Step 1 – Start with About Me

When building a programming portfolio, start with a dedicated About Me section that highlights your professional experience. Use this section as an opportunity to tell your story, including what drives you and why you want to be a programmer.

Of course, foundational and required skills for a job are crucial, but employers also take into account whether you possess soft skills. Make sure to list your credentials, certifications, and educational background. In the About Me section, try to stand out from other programmers and, like your main skills, touch on soft skills.

Continue to update your About Me section to make a good first impression. Within that section, you can also mention your strengths, values, and personal interests to paint a clear picture about who you are to employers and clients.

Step 2 – Feature your previous projects

Your About Me section should be about the nature of your work, how long you have been doing it, and previous roles you have had.

Describing previous projects will help you stand out to potential employers and clients. At this stage, make sure your programmer portfolio encompasses the degree of your knowledge and expertise in coding. If you take on a new role, you should adjust your projects.

When hiring, employers mainly review previous projects of potential candidates. So, list a couple of successfully finished projects. You don’t have to include every single detail about them, just add a few screenshots of finished projects with integrated links.

Step 3 – Add your contact information

In terms of contact information, you should include your email address as well as integrated links to your social media accounts like LinkedIn, Twitter, and Facebook. You can also link to your Stack Overflow and GitHub sites where you keep your projects.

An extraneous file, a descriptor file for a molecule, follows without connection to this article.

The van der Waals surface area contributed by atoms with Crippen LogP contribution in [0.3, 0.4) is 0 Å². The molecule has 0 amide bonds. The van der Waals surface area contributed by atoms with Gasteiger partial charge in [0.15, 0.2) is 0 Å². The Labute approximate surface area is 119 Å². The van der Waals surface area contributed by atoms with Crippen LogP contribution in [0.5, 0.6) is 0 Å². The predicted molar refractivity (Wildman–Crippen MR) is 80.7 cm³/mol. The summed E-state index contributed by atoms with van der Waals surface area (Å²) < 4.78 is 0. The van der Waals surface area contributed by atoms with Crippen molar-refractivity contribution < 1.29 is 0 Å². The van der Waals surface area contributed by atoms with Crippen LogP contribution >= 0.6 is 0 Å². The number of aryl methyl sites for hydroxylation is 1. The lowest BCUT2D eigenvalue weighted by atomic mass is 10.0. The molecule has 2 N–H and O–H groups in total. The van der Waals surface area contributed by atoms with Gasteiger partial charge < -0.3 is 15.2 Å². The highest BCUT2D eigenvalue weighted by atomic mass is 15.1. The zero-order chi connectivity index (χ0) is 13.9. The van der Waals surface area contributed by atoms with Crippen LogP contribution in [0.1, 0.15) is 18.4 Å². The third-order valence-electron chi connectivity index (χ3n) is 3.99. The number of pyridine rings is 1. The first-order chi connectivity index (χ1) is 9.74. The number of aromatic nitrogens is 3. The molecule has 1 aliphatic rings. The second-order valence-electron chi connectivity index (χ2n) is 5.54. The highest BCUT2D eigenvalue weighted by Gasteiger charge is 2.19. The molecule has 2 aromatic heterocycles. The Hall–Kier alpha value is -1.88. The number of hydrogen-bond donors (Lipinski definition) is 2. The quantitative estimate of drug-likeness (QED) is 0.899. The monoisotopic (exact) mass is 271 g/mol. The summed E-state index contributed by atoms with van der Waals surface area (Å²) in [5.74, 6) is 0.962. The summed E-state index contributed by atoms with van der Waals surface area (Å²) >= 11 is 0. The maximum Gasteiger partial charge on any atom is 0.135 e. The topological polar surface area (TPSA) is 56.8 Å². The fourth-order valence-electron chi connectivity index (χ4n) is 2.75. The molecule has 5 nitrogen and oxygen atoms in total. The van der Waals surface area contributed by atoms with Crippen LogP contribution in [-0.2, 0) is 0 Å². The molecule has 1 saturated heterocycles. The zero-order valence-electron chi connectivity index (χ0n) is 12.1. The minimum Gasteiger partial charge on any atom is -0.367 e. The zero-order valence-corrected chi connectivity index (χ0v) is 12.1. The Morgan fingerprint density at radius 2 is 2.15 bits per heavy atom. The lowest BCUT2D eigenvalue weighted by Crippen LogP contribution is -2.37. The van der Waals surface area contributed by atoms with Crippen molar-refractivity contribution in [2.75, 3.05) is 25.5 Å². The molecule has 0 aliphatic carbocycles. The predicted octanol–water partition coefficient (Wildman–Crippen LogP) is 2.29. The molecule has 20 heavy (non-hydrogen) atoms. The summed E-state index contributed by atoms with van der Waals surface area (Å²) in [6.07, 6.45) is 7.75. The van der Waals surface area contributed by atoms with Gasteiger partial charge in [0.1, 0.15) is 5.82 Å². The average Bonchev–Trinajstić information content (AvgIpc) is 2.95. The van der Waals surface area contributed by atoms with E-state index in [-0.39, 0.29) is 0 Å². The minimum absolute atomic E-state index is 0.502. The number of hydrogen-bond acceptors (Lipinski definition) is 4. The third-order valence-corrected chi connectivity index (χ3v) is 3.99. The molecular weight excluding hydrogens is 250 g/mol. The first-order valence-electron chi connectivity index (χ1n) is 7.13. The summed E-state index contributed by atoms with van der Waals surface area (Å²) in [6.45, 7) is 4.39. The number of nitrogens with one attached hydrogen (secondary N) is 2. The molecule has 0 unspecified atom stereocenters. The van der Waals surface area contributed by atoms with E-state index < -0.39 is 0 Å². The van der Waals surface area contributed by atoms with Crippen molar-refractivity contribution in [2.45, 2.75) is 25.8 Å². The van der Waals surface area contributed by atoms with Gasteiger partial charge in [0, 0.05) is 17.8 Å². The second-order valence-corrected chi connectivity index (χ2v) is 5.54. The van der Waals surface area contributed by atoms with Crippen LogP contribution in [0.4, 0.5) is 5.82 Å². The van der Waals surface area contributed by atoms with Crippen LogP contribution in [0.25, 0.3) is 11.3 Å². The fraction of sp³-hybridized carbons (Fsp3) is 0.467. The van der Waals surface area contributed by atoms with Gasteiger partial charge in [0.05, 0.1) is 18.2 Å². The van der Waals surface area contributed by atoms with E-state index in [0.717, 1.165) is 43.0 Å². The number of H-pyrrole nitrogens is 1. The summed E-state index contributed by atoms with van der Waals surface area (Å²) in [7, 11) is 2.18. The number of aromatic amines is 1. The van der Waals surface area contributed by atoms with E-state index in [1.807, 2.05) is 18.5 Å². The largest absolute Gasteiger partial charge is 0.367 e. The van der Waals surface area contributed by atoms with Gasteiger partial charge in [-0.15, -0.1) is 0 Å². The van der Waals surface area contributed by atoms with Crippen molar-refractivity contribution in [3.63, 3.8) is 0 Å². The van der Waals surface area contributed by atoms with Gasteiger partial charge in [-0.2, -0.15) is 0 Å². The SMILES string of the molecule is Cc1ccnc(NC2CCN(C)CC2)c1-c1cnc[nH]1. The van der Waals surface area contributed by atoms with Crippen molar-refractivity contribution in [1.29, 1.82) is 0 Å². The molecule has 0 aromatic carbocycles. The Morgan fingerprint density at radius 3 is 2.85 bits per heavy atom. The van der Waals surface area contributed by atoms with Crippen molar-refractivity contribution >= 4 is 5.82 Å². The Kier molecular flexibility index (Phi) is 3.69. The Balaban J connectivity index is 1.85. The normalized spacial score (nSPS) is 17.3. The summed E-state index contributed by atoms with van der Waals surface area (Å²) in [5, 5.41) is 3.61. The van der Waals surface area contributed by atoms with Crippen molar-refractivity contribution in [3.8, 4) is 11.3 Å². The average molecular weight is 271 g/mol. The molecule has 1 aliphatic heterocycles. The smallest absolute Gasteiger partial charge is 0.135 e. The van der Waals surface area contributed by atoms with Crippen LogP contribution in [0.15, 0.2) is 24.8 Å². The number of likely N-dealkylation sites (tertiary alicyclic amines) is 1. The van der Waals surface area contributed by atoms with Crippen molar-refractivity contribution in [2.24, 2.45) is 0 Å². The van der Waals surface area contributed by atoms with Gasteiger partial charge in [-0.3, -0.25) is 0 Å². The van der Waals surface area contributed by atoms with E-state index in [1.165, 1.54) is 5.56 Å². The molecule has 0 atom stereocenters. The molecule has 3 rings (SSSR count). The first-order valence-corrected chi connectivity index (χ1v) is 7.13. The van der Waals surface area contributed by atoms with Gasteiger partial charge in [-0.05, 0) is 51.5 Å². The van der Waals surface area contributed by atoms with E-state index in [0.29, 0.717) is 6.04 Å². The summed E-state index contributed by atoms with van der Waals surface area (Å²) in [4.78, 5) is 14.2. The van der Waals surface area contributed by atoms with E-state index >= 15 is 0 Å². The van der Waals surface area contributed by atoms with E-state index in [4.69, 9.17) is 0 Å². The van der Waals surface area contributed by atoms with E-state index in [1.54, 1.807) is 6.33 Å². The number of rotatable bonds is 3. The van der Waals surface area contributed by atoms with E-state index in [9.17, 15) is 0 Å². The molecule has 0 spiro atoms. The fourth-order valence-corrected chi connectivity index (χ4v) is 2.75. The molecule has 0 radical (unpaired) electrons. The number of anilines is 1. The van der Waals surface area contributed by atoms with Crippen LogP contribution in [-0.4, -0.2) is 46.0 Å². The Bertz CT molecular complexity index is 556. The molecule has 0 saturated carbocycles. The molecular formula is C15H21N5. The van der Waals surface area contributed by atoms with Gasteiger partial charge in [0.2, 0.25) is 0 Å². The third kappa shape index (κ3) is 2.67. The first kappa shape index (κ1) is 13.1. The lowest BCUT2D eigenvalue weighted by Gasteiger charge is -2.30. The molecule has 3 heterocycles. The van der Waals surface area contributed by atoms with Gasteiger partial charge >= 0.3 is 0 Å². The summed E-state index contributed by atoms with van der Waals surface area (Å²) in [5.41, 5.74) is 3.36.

Make sure you have an attractive layout structure and design. Your design choices should reflect your personal style as a programmer. This is the main reason programming portfolios work as a dedicated contact page. For simplicity’s sake, you can also create a single-paged computer science portfolio.

5 must-haves in a programmer portfolio

Your coding profile should have more than previous work and contact information; it should show your personality, creativity, and technical mastery. Many elements are integral to a programmer’s portfolio landing page.

Here are some must-haves in your portfolio page:

1. Link to social media accounts

Social proof on a programmer’s portfolio page is integral. Linking social media profiles allows clients and employers to move the conversation to the social media space and review your communication style. You can include testimonials of satisfied clients in your programming portfolio or your linked social media profiles.